This is an iterative process – and I for one am grateful that we have had the time to do this well.  With two highly organized people and an end goal in sight – here is hoping we don’t forget anything!  I am going to miss my label maker…

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On Becoming Global Nomads…

In 2007 Jacques and I travelled through Southeast Asia and the Middle East for 9 months and blogged about our trip on this site.  In 2009 on a beach in the Bahamas we decided to set a date to become global nomads – travelling the world, exploring cultures and people.  We agreed to April 1, 2018.  In the Fall of 2015 I read a book called Planet Boomer by Jim Herrler and Ellen Ma – two Canadians who compared life in Canada with life in Southeast Asia.  It spoke to exactly what we were looking to do.  I wrote an email to Jim and Ellen with a suggestion for their second edition, and started an email correspondence letting them know that our plans were a couple of years out – but their book was helpful.

Well, fate has a way of just shaking you up!  A confluence of events meant that by January 1, 2016 Jacques and I were determined to make our dream a reality – two years early.  We began the process of winding down here in Canada, selling our house and most of our worldly goods.  We have applied for MM2H Visas for Malaysia through an agent, and are just in the process of waiting for them to come through.

By the end of September we intend to land in Penang, Malaysia, find a place to live and hang out and explore that part of the world. Why Penang?  The book makes some compelling arguments about the cost of living, health care, weather, food (my weak spot), language and the like.  From Jacques’ perspective, there will be new birds to find and places to photograph and explore.  From my perspective it will be an opportunity to learn a new language and try my hand at the local and diverse foods.  We loved SE Asia when we travelled the area back in 2007.  It is sufficiently different to make it an interesting challenge.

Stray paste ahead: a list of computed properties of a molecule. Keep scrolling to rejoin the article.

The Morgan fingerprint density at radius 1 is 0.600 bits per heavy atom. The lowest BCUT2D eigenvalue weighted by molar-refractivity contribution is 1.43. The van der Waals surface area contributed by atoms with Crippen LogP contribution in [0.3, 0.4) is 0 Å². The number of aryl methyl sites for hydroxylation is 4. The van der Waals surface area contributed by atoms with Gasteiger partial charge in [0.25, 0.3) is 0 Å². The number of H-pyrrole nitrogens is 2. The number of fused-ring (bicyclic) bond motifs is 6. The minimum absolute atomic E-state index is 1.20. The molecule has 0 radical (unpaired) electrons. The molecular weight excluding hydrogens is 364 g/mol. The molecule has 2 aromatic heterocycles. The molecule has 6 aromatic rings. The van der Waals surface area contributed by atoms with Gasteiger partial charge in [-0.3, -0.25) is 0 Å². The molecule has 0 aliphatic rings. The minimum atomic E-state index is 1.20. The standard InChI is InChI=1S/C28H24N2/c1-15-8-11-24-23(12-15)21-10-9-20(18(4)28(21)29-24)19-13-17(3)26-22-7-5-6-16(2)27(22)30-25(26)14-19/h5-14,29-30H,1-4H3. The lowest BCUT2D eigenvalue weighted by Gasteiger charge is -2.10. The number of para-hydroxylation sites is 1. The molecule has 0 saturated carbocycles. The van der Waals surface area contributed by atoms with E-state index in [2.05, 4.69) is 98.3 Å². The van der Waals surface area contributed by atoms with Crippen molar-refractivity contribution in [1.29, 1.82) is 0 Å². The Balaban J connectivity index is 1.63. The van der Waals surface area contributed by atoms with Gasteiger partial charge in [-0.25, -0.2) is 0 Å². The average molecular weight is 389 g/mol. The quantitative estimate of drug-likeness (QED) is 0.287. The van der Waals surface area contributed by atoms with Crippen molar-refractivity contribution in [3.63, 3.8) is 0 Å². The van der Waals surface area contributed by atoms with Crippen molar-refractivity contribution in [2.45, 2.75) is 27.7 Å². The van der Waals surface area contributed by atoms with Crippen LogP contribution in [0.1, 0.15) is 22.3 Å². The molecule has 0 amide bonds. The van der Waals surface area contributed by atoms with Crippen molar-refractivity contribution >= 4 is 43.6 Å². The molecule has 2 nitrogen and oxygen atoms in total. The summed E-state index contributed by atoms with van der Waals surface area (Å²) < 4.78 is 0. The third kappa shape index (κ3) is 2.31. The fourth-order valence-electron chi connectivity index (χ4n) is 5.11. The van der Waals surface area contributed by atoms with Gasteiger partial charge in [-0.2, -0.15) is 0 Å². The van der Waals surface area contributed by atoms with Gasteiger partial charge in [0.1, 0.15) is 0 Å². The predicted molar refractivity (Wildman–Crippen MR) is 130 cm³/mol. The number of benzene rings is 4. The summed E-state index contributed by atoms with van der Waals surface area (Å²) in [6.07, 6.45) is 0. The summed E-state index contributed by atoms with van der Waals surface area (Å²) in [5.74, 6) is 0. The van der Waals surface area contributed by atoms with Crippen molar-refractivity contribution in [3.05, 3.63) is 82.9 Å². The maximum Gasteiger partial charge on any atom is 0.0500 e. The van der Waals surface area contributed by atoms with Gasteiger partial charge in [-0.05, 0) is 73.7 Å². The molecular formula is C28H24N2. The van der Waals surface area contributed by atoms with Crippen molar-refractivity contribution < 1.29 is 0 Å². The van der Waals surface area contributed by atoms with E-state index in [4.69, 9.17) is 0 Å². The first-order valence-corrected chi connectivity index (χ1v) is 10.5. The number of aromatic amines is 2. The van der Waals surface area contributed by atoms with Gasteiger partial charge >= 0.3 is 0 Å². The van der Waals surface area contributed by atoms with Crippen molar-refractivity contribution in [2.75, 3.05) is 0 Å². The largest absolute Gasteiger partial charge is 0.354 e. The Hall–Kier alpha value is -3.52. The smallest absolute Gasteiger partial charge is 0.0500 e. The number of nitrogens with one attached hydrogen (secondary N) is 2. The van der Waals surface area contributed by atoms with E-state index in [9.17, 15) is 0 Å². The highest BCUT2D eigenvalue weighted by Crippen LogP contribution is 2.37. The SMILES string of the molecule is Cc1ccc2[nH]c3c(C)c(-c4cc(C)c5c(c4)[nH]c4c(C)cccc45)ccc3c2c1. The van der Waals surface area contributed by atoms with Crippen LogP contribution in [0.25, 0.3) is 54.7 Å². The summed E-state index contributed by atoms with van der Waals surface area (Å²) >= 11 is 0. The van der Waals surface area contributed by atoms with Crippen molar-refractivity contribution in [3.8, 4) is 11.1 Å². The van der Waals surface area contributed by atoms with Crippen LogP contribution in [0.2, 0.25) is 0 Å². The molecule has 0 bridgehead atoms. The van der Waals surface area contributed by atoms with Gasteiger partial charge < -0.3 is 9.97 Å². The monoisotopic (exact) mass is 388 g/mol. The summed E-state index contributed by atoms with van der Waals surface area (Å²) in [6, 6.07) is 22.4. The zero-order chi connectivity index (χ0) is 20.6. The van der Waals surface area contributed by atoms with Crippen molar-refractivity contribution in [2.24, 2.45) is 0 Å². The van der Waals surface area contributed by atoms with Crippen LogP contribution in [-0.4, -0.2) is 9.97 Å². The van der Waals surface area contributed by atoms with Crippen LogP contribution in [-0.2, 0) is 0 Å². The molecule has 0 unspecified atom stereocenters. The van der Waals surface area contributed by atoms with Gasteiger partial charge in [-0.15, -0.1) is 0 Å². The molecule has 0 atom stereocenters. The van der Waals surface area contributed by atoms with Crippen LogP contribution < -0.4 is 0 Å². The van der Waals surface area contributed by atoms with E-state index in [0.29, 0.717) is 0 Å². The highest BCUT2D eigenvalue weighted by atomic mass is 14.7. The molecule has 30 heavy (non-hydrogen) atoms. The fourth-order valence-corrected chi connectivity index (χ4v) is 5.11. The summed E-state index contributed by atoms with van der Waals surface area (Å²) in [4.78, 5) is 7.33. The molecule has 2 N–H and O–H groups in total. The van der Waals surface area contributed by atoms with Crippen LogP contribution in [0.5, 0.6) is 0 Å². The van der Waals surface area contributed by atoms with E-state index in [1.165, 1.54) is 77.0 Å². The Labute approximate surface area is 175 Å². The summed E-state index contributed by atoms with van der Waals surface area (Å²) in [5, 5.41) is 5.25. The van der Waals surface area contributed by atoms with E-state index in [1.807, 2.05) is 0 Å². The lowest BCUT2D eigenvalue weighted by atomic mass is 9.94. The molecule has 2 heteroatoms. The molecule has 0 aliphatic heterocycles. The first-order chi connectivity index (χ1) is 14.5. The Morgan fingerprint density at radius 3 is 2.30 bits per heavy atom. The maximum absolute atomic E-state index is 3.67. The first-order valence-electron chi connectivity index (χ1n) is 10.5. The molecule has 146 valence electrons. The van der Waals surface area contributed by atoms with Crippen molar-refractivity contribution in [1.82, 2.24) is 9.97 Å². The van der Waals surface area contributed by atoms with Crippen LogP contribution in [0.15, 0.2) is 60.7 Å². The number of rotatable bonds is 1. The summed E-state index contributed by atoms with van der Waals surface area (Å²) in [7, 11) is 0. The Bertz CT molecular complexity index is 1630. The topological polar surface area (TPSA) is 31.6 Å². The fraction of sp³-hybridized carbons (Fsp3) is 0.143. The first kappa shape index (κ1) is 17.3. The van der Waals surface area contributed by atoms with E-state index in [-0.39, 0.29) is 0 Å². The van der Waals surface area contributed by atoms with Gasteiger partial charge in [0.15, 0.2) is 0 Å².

When we can, we will blog and video our experiences here for those who want to follow along…in the meantime – lead with your sense of wonder!

And if you want to see an interview with one of the authors – check this Interview out!

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Saltwater Pool to Natural Pond Conversion

Sometime in the last year or two we decided that our saltwater pool had become a pain to keep up, was sorely needing an upgrade, and was costing us about $600 a swim based on the little we used it.  My significant other wanted to fill it in and be done with it.  I on the other hand, really loved the look of water in my yard.  We had to come up with a solution.